The FDA approved Brilinta (ticagrelor) for reducing the rate of thrombotic cardiovascular events in patients with acute coronary syndrome when taken with aspirin.
The new antiplatelet drug Brilinta (ticagrelor) is marketed by AstraZeneca Pharmaceuticals LP and is FDA approved for reducing the rate of thrombotic cardiovascular events in patients with acute coronary syndrome (ACS) along with 75 to 100 mg of aspirin daily.1
Ischemic heart disease is the leading cause of death worldwide, with ACS causing over 1.5 million deaths annually in the United States alone.2
According to current American Heart Association ACS guidelines, antiplatelet therapy is indicated in addition to standard care (anticoagulants, aspirin, and/or reperfusion, etc) for all patients who have had moderate to highrisk non-ST elevation myocardial infarction (NSTEMI) and for all who have had a ST-elevation MI (STEMI).3
The use of Brilinta is indicated in the current ACS guidelines as a second option for patients who cannot take clopidogrel.
Mechanism of Action
Brilinta is an orally active, reversible P2Y12 platelet inhibitor thought to bind to sites different from those of the other oral platelet inhibitors such as clopidogrel and prasurgrel. Whereas those 2 agents bind to the adenosine diphosphate (ADP) binding sites on platelets, Brilinta binds to an area different from the ADP binding site and is instead thought to affect ADP-dependent receptor activation.1,4 Because it is not a prodrug like the other antiplatelet agents, Brilinta also has a more rapid onset of action.
The safety and efficacy of Brilinta was evaluated in the PLATelet inhibition and patient Outcomes (PLATO) study. This study was a randomized, double-blind, parallel study which compared Brilinta with clopidogrel, both in combination with aspirin and as standard therapy in patients who experienced ACS.5 Patients were treated for at least 6 months and up to 12 months. A total of 9333 patients were randomized to receive Brilinta, and 9291 patients were randomized to receive clopidogrel.
The primary efficacy end point was the composite of first occurrence of cardiovascular death, nonfatal MI, or nonfatal stroke. Each component of the primary efficacy end point was broken down into secondary end points.
Statistically significant results indicated Brilinta was superior over clopidogrel in all efficacy outcomes except for nonfatal stroke. Brilinta also showed superiority over clopidogrel in lowering stent thrombosis in patients who underwent primary percutaneous coronary intervention.4
Brilinta should be initiated as a 180-mg (two 90-mg tablets) loading dose, followed by 90 mg twice daily. It can be administered with or without food.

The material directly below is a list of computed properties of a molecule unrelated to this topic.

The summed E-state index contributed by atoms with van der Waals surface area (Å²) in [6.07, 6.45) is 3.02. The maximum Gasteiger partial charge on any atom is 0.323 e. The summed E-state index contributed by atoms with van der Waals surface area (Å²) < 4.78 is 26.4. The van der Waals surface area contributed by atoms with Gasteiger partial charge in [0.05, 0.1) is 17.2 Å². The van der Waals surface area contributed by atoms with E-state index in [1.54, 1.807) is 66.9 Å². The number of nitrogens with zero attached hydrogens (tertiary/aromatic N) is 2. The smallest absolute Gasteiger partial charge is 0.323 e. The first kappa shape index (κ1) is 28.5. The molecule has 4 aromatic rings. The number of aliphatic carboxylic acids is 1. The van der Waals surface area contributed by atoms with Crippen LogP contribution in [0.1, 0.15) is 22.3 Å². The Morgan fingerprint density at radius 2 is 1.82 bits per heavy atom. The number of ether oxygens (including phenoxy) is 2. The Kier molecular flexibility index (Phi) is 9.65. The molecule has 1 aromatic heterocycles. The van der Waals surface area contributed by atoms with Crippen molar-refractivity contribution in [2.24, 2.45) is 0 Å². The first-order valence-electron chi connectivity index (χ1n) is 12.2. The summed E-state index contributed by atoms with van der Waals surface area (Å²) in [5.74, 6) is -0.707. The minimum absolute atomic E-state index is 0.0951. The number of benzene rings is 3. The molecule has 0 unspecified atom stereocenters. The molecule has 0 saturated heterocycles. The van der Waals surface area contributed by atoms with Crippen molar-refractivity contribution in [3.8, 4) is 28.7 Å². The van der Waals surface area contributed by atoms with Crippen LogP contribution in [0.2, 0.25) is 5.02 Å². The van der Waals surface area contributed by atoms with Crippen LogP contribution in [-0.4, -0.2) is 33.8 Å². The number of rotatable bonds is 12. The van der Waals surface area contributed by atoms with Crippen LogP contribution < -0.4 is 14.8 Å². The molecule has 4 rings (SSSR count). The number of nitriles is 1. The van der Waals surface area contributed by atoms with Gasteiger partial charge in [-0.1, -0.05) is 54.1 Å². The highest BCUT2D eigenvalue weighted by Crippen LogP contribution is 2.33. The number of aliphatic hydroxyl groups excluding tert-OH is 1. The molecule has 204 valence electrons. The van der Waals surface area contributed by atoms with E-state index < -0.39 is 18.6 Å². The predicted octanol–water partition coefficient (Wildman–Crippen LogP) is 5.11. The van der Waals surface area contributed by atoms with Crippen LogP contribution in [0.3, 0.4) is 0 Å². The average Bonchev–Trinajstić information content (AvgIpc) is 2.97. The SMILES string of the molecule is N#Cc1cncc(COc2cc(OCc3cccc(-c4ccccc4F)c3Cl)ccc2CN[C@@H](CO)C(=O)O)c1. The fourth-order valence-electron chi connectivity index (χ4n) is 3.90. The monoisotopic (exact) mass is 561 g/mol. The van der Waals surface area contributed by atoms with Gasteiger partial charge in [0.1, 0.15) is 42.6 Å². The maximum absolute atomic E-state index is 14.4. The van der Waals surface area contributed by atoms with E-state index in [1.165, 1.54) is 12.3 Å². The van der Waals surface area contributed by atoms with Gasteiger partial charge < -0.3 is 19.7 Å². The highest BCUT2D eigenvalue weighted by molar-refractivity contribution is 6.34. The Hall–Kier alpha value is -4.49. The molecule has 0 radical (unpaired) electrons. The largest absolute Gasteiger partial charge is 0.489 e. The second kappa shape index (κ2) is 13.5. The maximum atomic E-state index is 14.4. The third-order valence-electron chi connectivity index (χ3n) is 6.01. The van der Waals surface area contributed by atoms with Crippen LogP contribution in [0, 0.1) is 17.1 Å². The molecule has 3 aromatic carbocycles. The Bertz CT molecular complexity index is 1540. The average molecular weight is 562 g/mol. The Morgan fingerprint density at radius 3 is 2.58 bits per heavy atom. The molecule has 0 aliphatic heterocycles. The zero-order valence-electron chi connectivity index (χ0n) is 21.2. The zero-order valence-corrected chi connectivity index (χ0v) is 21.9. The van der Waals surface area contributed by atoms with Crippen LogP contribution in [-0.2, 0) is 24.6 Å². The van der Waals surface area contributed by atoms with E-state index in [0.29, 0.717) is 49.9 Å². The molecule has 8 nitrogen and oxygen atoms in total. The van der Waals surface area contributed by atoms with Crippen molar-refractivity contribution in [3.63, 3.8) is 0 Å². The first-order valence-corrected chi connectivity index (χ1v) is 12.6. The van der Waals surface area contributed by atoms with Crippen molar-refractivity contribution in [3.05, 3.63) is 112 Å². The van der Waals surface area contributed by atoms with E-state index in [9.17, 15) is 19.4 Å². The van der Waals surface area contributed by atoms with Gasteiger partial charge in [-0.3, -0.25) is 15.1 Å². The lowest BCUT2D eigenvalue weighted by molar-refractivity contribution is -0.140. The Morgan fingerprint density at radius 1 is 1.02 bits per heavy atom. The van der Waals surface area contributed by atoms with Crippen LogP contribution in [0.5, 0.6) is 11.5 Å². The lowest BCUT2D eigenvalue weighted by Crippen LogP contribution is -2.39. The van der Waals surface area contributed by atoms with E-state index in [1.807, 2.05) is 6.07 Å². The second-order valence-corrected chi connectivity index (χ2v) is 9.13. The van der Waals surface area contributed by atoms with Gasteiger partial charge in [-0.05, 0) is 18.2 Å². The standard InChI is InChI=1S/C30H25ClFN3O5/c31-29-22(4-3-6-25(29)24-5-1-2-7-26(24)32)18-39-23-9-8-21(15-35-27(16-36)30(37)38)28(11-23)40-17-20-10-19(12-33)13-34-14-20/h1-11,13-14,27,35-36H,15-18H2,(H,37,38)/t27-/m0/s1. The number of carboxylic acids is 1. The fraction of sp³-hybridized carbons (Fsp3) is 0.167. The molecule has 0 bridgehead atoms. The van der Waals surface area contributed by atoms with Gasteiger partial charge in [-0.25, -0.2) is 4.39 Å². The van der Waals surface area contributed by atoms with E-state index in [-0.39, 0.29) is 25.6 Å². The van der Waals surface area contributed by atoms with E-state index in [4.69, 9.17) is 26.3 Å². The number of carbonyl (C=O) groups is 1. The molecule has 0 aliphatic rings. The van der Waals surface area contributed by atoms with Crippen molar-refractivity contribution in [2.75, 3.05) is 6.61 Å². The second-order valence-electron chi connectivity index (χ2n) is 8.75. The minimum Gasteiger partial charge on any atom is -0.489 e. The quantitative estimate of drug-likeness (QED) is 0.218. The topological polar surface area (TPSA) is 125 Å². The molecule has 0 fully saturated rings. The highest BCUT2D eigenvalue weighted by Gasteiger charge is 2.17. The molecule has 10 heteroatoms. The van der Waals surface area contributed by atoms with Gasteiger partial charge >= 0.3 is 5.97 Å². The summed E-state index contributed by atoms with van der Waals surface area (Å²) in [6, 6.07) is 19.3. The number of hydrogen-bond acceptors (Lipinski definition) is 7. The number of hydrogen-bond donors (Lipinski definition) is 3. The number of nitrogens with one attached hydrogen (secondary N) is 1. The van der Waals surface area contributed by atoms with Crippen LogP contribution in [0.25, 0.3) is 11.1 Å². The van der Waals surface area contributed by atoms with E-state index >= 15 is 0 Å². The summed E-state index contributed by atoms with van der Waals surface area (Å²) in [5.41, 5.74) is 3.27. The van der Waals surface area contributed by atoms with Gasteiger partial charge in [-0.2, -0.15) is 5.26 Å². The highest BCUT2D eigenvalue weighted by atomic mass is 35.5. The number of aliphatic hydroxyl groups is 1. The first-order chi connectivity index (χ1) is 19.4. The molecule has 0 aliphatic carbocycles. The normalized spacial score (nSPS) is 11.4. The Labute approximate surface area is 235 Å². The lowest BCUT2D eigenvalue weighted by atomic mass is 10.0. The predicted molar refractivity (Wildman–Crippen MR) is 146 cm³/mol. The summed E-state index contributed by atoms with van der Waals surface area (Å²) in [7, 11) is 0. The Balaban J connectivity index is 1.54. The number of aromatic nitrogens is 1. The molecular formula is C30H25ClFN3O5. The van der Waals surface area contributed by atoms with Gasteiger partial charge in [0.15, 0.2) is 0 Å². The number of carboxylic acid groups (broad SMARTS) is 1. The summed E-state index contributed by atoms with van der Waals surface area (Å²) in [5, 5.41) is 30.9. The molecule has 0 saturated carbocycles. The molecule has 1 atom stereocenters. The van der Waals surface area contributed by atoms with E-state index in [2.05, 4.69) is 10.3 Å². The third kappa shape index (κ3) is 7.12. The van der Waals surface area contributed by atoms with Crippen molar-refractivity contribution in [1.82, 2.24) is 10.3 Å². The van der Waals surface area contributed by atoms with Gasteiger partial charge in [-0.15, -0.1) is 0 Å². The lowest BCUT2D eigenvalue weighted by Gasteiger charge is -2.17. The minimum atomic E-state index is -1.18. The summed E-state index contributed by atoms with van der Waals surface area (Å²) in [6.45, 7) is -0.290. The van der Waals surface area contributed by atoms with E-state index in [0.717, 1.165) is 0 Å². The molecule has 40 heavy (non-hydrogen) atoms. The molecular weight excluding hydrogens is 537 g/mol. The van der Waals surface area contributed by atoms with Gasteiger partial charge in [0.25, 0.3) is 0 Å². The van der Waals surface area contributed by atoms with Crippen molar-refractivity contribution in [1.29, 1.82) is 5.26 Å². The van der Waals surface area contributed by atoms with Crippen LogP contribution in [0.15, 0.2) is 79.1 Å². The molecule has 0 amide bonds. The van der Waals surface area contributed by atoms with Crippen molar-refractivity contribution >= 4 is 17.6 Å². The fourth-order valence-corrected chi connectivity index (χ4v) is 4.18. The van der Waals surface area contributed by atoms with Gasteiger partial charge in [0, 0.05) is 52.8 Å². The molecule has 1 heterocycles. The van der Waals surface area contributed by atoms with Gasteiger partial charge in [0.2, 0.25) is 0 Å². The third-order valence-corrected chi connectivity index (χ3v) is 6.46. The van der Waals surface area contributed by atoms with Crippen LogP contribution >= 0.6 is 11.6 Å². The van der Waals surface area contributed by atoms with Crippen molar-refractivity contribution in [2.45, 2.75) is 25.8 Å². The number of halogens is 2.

Brilinta should be given with aspirin 75 to 100 mg daily for efficacy, but not more than the 100-mg dose according to manufacturer labeling, as the efficacy of Brilinta is decreased with these higher aspirin doses. Brilinta should not be administered with strong cytochrome P450 3A4 inhibitors or inducers, as these affect the metabolism of Brilinta. No dosing adjustments are needed based on age, gender, ethnicity, or hepatic or renal impairment. Smoking has been shown to decrease ticagrelor clearance by up to 22%, but dosage adjustments for smoking status are not necessary.
Safety and efficacy have not been studied in pediatric patients. Brilinta is classified as Pregnancy Category C and infant risk cannot be ruled out during breastfeeding.
Contraindications, Warnings, and Precautions1
As with all drugs that inhibit platelet function, Brilinta does carry a boxed warning for increased bleeding. It is contraindicated in severe hepatic impairment and in patients with a history of intracranial hemorrhage. Brilinta must be stopped 5 days prior to surgery and before a coronary artery bypass graft.
Brilinta can increase serum creatinine and uric acid levels, but these should subside as therapy continues. Dyspnea and bradycarida are also potential adverse effects, but also should subside after therapy continues. Gynecomastia is a rare but possible side effect of Brilinta.
Common adverse effects are minor bleeding and headache. Health care professionals can access more information about Brilinta, including complete prescribing information, at www.brilintatouchpoints. com. PT
Dr. Winans is a pharmacy practice resident at the Harris County Hospital District in Houston, Texas. Dr. Challen is a clinical pharmacist specialist in primary care at Casa de Amigos Health Center in Houston, Texas.
1. Brilinta prescribing information. Wilmington, DE: AstraZeneca; July 2011.
2. Zafari AM. Myocardial infarction. Medscape Drug, Disease and Procedures Reference. http://emedicine.medscape.com/article/155919-overview#a0156. Accessed August 5, 2011.
3. O’Conner RE. Part 9: acute coronary syndromes: 2010 International Consensus on Cardiopulmonary Resuscitation and Emergency Cardiovascular Care Science With Treatment Recommendations. Circulation. 2010;122:S422-S465.
4. van Giezen JJJ, Nilsson L, Berntsson P, et al. Ticagrelor binds to human P2Y12 independently from ADP but antagonizes ADP-induced receptor signaling and platelet aggregation. J Thromb Haemost. 2009;7(9):1556-1565.
5. Wallentin L, Becker RC, Budaj A, et al. Ticagrelor versus clopidogrel in patients with acute coronary syndromes. N Engl J Med. 2009;361:1045-1057.
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